Providence, RI, March 18, 2014 --(PR.com
)-- Yellow Peril Gallery is pleased to present “DISCOurse #1: Pinup,” Bradley Wester’s newest body of work, a hybrid-practice that combines painting, drawing, sculpture and digital imaging into larger works and installations with unique reference to color and light and to physical space, opening Thursday, April 24 2014. The opening reception is Saturday, April 26 from 6PM – 9PM.
In a mirror queerness can hide. Even with the advantage of a rear view, queer’s reflection may not necessarily appear queer. Unlike the way skin color, for example, is always revealed. What the ‘straight’ mirror makes visible then is the surface of things in the here and now; it reflects-confirms what we already know, or think we know in the present: “straight time.”
The spinning mirror disco ball creates a fractured, multiplicity of moving reflections in the round that are then scattered onto limitless chance surfaces—dizzying, exotic, ‘queer’ mirror, a pixelated globe. It reflects what it sees behind, in front, up, down, all around, even what we can’t see, breaking that into fragments with borders that are re-contoured by the surface-shape it’s reflected upon. Here, even a straight reflection is made queer.
It is in the interstices of society, the spaces in-between, androgynous spaces, where potentiality lies. The site of DISCOurse, like all cross-border economies, is where ideas and materials are hybridized and repurposed, where culture, commerce, and the imagination anticipate a future diverse: “queer time.”
This body of work entitled DISCOurse, uses custom made reflective Mylar pegboard as the conductive substrate for other materials and objects such as smaller paintings, disco balls, digital prints, found photos, holographic tape, tube lights, pipe cleaners, leather, and chain to be attached and arranged. The evenly perforated panels are like large computer motherboards each with a unique ‘form factor’ by which the connected components or circuits communicate. Mirrored, the mother-pegboard makes all external reflections components too. The reflected images appear to be rasterized into a bitmap of 1’s and 0’s when the formal grid of pegboard holes acts as a dot matrix inside the image. So one’s reflection becomes part of the piece, made further corrupt as it is interpolated into the other layers of the work. One such layer that often appears on the surface of these panels are images of digital glitches—failed images of pure pixilation, referring to both the pegboard and the mirrored disco balls as analogue pre-digital rendering devices.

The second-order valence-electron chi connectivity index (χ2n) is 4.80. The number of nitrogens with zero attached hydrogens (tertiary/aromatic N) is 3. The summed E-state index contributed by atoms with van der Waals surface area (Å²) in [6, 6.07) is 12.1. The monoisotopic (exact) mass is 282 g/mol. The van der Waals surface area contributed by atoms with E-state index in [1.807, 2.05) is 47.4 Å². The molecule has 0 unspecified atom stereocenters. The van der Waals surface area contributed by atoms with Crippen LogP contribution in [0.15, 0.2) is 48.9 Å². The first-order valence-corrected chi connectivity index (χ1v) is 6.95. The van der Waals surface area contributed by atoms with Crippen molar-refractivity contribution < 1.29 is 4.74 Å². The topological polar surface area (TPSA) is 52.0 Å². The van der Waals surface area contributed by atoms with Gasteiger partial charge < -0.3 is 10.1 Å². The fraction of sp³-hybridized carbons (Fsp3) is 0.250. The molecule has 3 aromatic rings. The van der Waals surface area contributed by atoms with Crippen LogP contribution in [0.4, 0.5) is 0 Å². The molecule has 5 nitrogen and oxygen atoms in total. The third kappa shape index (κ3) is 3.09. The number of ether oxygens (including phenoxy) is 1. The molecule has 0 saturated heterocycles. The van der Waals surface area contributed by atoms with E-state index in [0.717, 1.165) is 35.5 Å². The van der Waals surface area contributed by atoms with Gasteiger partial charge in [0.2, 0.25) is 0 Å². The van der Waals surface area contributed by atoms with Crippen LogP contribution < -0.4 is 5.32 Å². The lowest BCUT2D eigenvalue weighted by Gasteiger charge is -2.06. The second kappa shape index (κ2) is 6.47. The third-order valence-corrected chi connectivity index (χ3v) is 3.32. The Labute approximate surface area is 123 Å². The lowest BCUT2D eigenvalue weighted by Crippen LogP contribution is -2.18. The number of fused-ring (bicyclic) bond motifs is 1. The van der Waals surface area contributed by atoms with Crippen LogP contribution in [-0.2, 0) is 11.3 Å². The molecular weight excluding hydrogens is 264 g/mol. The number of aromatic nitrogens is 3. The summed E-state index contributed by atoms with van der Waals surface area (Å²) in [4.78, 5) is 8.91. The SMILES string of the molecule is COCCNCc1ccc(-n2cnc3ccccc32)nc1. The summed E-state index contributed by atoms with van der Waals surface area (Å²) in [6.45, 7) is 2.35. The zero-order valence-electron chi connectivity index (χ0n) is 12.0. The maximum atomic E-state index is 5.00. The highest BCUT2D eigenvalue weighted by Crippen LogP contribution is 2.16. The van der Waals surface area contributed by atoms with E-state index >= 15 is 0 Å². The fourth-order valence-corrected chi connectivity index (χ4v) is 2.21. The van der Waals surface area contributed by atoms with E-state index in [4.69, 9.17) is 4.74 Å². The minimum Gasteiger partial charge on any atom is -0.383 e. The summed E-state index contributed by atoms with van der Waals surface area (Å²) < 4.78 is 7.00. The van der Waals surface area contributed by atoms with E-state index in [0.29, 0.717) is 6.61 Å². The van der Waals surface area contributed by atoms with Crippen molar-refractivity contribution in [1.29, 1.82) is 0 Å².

Each piece performs like the mirror in a single-lens reflex camera, or a micro view of a silver gelatin print, expanding new directions in photography. And in painting: Re-imagined in the age of information and digital reproduction, painting is liberated here not just from the static pictorial field of the canvas-container, but also from ever having to complete itself. Here the work contains, and therefore is contingent with, whatever is in front of it—the viewer, other works nearby, the room itself. The total picture, if you will, can only be formalized in live time, moving through space, only to change again, forever precarious.
This work relies on a ‘process-as-knowing’ methodology. Knowledge and invention is contingent on the properties of the materials used and how they act when acted upon by various processes and relational configurations. Materials are often cheap, quotidian; some processes simple, transparent. Both are meant as an everyday means to more complex information-age conditions, modes and paradigms, such as: precarity, reflexivity, contingency, immateriality, hybridity, heterogeneity, failure/glitch, repurpose/hacking. But the work stands against literal explication of these contemporary ideas, as they are decidedly aestheticized. DISCOurse is emphatic that art lie between the space of “knowledge production” and not-knowing—proto knowledge. It also refuses a critical discursive of the present that takes the form of complaint or condescension. DISCOurse imagines, in the here and now, a (queer) utopian futurity that is diverse, optimistic, joyous and fun—it puts the disco back into critical discourse.
The opening reception for “DISCOurse” is Saturday, April 26, from 6PM – 9PM. The exhibition will be on display from Thursday, April 20 until Sunday, June 1, 2014. The closing reception is Saturday, May 31, from 6PM – 9PM. This is Wester’s first solo exhibition at Yellow Peril Gallery.